It was the day of my mother’s funeral. It was raining that day. The rain and wind combined and smashed along the church’s windows. It sounded like a baseball bat whacking into a steel plate. I practically looked at the ground most of the time. Everyone walked up to her casket to pay their respects. Some looked familiar, but most of them didn’t. Mom wasn’t good at keeping friends. She kept me close. That’s what made it even harder to be there. I was asked to write a eulogy. I didn’t know what to say or write. When I was called up to speak, I panicked.

I ran out of the church, not caring about the rain or anything. I wasn’t even outside for ten seconds, and I was drenched. I ran into the woods, slipping in puddles. That didn’t stop me. I kept running. I found this run-down cabin in the woods. Only having one window, missing siding, and rotted. But I didn’t care. I went right in and sat on the floor curled up. All I could hear was the rain pouring and slamming onto the door.

Suddenly the rain stopped. A beam of light shined through the only window and landed right on me. The door cracked open, and a faint voice asked, “Who is in my house?” That was the Witch. “How did you get in?” As I was about to tell her who I was she walked and asked again, “How did you get in here?”

I responded, “I’m Vince, and I just walked right in the door was open.” I started to stand up again, keeping my eyes towards the floor, and said, “I’m sorry for intruding, I was leaving my mom’s funeral. I’ll get out of your hair.”

The Witch responded and told me with a gracious tone, “I understand, there is no need to leave. You can sit back down. Now tell me, what is bothering you?”

With a little hesitation, I said, “Well, I left my mom’s funeral because I was overwhelmed with losing her. I was told to say something, and I couldn’t and ran off. I’d do anything to bring her back.”

“You know I’m a Witch, right,” she said. “I could bring her back very easily.”

“Can you actually do that? That would be great. Yeah. Bring her back,” I said, confused at first.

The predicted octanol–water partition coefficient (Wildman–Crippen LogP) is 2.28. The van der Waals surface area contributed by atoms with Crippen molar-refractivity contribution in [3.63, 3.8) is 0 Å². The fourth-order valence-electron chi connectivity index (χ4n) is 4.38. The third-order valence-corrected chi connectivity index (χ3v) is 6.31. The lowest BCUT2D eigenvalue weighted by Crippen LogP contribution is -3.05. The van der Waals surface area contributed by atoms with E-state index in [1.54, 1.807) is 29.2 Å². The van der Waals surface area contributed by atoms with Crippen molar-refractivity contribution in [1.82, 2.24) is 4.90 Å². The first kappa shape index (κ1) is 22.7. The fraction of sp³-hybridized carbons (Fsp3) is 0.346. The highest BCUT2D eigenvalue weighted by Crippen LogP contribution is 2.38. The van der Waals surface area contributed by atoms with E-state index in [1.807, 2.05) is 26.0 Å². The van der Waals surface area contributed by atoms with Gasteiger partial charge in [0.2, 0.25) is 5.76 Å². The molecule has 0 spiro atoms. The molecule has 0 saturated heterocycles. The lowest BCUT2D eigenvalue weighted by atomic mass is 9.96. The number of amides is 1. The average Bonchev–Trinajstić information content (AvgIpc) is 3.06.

She responded, “Yes, I can do it easily. The only thing is… there is a catch.”

As soon as I heard her say that my heart sank. I had a feeling that there would be a catch. But at that point, I thought I had nothing else to lose. I asked, “What’s the catch?”

“If you want to get your mother back, you must kill someone in return. A soul for a soul. That’s the catch.”

For some reason I wasn’t surprised. There is always a catch when it comes to something like this. I responded, “Why a soul for a soul? You’re a witch, you should be able to just bring someone back.”

“That is not how this works. If you want her back, you have to kill someone in return.”

I had to think about it. I decided to go through with it. The Witch handed me a knife and told me to use it on whoever I decided to kill. I already felt ill about doing it, but I knew it had to be done if I wanted to see mom again.

I left the cabin. It had gotten dark outside. I was going to use that to my advantage to sneak up to someone and do this quick. I walked through the woods until I noticed a park across the tree line. As I walked through the tree line, I saw him. The man who made himself the easiest target. Literally sitting on the park bench, not even looking towards me.

I walked towards him. With each step I took the more I was shaking. The more real this started to become to me. The knife was trembling in my hand. I was about 2 feet away from the man and I couldn’t do it. I dropped the knife and walked away. I couldn’t take a life. I know it’s what I was told to do but I couldn’t go through with it. Who am I to decide who lives or dies? I went back to the church, now just my mother and me. I said my goodbyes.

Zachary LaFever is a Cuban-American who was raised on farmland in New Jersey. He now resides in Orlando, Florida.